This trial suggests that urolithin A may be a promising approach to counteract age-associated muscle decline. Future study is needed to confirm the role of urolithin A supplementation in healthy aging.
This study has several limitations. First, the 6-minute walk distance significantly improved from baseline in both the placebo and the urolithin A groups. One potential explanation is that participation in the study motivated an increase in activity in some participants. An effect of increased physical activity on muscle and metabolic health would confound the ability to detect a significant effect of urolithin A. However, monitoring daily participant physical activity was not part of the trial protocol. Because physical function is a complex trait, detecting an effect of urolithin A supplementation is further limited by our decision to use only the 6-minute walk distance to assess function. Second, because of the relatively small sample size of only White participants from the Seattle, Washington, area, these results should be considered preliminary if extrapolating to the general older population. Future studies should have a longer intervention of more than 6 months, track daily physical activity levels, and select participants with lower physical performance (eg, 6-minute walk distance in the range of 350-400 m) to assess the effect of urolithin A.
This randomized clinical trial found that urolithin A was safe and well tolerated by older adults. The improvements in the primary end point of the 6-minute walk distance and maximal ATP production in hand muscles were not significant for urolithin A, but long-term urolithin A supplementation had a beneficial effect on the secondary end points of muscle endurance and biomarkers of mitochondrial health. The findings from this exploratory work suggest that urolithin A is a promising approach to counteracting age-associated muscle decline. However, future work is needed to confirm the beneficial role of urolithin A supplementation in healthy aging.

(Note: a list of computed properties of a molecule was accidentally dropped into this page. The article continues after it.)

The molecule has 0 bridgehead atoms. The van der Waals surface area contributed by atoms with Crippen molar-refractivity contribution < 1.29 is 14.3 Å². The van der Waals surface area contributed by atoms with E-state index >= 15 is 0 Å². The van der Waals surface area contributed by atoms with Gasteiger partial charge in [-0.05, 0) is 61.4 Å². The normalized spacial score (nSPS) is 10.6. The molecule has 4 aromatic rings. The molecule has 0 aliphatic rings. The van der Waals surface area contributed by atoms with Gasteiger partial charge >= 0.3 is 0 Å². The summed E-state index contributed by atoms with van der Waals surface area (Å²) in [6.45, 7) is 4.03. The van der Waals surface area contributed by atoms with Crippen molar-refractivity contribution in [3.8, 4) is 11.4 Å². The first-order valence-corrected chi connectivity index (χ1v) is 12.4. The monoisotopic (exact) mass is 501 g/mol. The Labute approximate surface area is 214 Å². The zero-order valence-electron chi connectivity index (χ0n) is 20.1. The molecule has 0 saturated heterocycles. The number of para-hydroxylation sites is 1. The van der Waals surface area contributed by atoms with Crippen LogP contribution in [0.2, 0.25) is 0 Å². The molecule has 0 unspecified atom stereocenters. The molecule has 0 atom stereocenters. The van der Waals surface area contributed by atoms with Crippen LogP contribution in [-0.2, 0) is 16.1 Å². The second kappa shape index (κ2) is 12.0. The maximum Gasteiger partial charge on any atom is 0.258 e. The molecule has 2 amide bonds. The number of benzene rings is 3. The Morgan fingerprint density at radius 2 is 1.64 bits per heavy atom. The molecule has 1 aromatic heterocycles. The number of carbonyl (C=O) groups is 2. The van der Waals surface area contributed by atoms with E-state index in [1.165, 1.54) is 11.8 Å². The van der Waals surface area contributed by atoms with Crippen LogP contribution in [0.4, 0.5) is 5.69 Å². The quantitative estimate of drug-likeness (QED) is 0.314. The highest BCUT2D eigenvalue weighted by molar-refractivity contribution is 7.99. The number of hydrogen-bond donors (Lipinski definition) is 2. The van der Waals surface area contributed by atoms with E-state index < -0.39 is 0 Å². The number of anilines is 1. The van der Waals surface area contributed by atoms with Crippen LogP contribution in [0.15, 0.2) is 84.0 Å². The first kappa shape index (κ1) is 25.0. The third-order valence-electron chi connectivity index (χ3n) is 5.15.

Accepted for Publication: November 16, 2021.
Published: January 20, 2022. doi:10.1001/jamanetworkopen.2021.44279
Open Access: This is an open access article distributed under the terms of the CC-BY-NC-ND License. © 2022 Liu S et al. JAMA Network Open.
Corresponding Authors: David J. Marcinek, PhD, Department of Radiology, University of Washington Medical Center, Box 358050, Seattle, WA 98109 (email@example.com); Anurag Singh, MD, PhD, Amazentis SA, EPFL Innovation Park, Bldg C, 1024, Ecublens, Switzerland (firstname.lastname@example.org).
Author Contributions: Drs Singh and Marcinek had full access to all of the data in the study and take responsibility for the integrity of the data and the accuracy of the data analysis. Drs Liu and D’Amico contributed equally to the manuscript as co–first authors.
Concept and design: Liu, Aebischer, Rinsch, Singh, Marcinek.
Acquisition, analysis, or interpretation of data: Liu, D’Amico, Shankland, Bhayana, Garcia, Rinsch, Singh, Marcinek.
Drafting of the manuscript: Liu, D’Amico, Garcia, Rinsch, Singh, Marcinek.
Critical revision of the manuscript for important intellectual content: Liu, Shankland, Bhayana, Garcia, Aebischer, Rinsch, Singh, Marcinek.
Statistical analysis: D’Amico, Singh.
Obtained funding: Rinsch, Marcinek.
Administrative, technical, or material support: Liu, D’Amico, Garcia, Rinsch, Singh, Marcinek.
Supervision: Liu, Shankland, Garcia, Aebischer, Rinsch, Singh, Marcinek.